NEW YORK (Reuters) - Wisconsin has adopted a law to limit private custody transfers of children, the first law of its kind in the United States, responding to a Reuters investigation that exposed the dangers of the unregulated practice.
Reuters reported in September that parents were transferring custody of their unwanted adopted children to strangers met on the Internet, often with no government oversight and sometimes illegally. No state or federal laws specifically prohibit the practice, which is known as “re-homing.” And state laws that restrict the advertising and custody transfers of children are often confusing, and rarely spell out criminal sanctions.
In the absence of government safeguards, boys and girls have been placed in the care of abusers and others who escape scrutiny. In one case, a mother gave her nine-year-old adopted son to a pedophile in a motel parking lot in Wisconsin within hours of posting an advertisement for the child on a Yahoo group.
The Wisconsin law, signed Wednesday by Republican Gov. Scott Walker, makes it illegal for anyone not licensed by the state to advertise a child over age one for adoption or any other custody transfer, both in print and online. Parents who want to transfer custody of a child to someone other than a relative must seek permission from a judge. Violators face up to nine months in jail or up to $10,000 in fines.
“The Reuters reports outlined massive pratfalls in current law that allowed children to be advertised on social networks on the Internet,” said Republican state Rep. Joel Kleefisch, who sponsored the Wisconsin legislation. “With virtually no oversight, children could literally be traded from home to home. In Wisconsin, that is now against the law. Hopefully citizens of the country will follow our lead.”
Ohio, Colorado and Florida also have introduced legislation aimed at protecting children from re-homing.
The Ohio legislation, similar to the Wisconsin law, was introduced last month, after Reuters reported that a girl adopted from Haiti was passed among four homes in two years. The last family to take her, in Marysville, Ohio, abruptly sent her away after she helped bring to light allegations of sexual abuse of other children in the home, prosecutors allege in charging documents. The father, Jean Paul Kruse, was later charged with raping two daughters and sexually abusing a third. The mother, Emily Kruse, was charged with obstructing justice and intimidating a witness. Both have pleaded not guilty.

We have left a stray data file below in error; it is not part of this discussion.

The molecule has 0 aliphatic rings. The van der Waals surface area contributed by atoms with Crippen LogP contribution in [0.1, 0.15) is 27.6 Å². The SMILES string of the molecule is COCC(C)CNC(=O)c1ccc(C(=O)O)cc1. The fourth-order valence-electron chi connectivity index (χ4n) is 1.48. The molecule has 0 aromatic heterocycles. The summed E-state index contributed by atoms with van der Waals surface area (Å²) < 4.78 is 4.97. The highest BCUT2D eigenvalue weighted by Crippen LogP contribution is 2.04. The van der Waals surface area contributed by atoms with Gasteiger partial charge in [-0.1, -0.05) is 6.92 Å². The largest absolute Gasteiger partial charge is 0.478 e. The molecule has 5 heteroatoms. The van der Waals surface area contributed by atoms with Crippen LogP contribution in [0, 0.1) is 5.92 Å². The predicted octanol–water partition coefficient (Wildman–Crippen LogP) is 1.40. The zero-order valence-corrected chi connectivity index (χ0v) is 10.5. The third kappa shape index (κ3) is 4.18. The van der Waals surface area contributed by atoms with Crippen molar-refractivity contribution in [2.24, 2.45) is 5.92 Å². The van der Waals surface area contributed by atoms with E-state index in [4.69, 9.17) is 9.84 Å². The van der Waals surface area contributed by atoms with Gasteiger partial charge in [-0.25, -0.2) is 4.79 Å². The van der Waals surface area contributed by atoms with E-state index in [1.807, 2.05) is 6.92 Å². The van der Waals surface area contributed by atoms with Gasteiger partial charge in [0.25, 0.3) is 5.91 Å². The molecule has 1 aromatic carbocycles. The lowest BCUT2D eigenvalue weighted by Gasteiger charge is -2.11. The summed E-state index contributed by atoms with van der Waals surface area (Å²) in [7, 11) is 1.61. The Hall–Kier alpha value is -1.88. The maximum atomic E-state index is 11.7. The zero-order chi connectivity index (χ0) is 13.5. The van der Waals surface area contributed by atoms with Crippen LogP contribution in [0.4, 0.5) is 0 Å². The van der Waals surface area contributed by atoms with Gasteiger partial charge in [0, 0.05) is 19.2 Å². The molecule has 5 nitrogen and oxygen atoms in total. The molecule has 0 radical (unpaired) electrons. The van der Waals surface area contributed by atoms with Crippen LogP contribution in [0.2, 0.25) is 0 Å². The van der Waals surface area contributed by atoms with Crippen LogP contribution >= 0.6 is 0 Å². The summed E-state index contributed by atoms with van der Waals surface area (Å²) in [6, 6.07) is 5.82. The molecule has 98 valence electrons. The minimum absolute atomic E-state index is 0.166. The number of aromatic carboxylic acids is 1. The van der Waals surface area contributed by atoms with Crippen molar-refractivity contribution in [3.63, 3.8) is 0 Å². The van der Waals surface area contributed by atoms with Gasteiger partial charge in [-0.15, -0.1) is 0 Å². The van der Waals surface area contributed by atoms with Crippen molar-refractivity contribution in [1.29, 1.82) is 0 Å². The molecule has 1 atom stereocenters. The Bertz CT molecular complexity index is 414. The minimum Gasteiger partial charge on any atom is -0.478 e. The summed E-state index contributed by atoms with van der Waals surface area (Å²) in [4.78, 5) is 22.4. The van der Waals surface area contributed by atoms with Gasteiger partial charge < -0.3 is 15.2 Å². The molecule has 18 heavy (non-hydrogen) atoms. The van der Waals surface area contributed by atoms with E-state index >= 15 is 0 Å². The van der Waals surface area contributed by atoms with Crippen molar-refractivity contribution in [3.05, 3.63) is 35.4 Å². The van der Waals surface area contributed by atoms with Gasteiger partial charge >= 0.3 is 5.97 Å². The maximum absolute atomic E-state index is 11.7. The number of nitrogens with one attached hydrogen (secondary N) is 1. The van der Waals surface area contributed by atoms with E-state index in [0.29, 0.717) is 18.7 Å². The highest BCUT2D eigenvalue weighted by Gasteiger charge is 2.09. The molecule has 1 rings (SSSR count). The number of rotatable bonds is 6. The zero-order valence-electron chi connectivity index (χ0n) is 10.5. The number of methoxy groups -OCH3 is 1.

The Haitian girl’s adoptive mother, in Idaho, solicited new families for her on a Yahoo group called Adoption-from-Disruption. Reuters examined 5,000 messages on the group going back five years, and found that a child was advertised on average once a week during that period. Most of the children offered on the group had been adopted from foreign countries. Yahoo quickly shut down the re-homing group and others like it after Reuters brought them to its attention last September.
“Children are not property or used furniture to be advertised to anybody on social media sites without the background checks and protections for their welfare,” said Democratic state Sen. Charleta Tavares, a sponsor of the Ohio bill.
At the federal level, a group of 18 Republican and Democratic members of Congress is seeking hearings to “identify ways to prevent these dangerous practices.” Sen. Ron Wyden, D-Oregon, called for broad action in a letter to Obama administration officials, writing that it was “stunning” that “this practice of advertising children, usually over state borders, does not seem to violate any federal laws.”
Edited by Michael Williams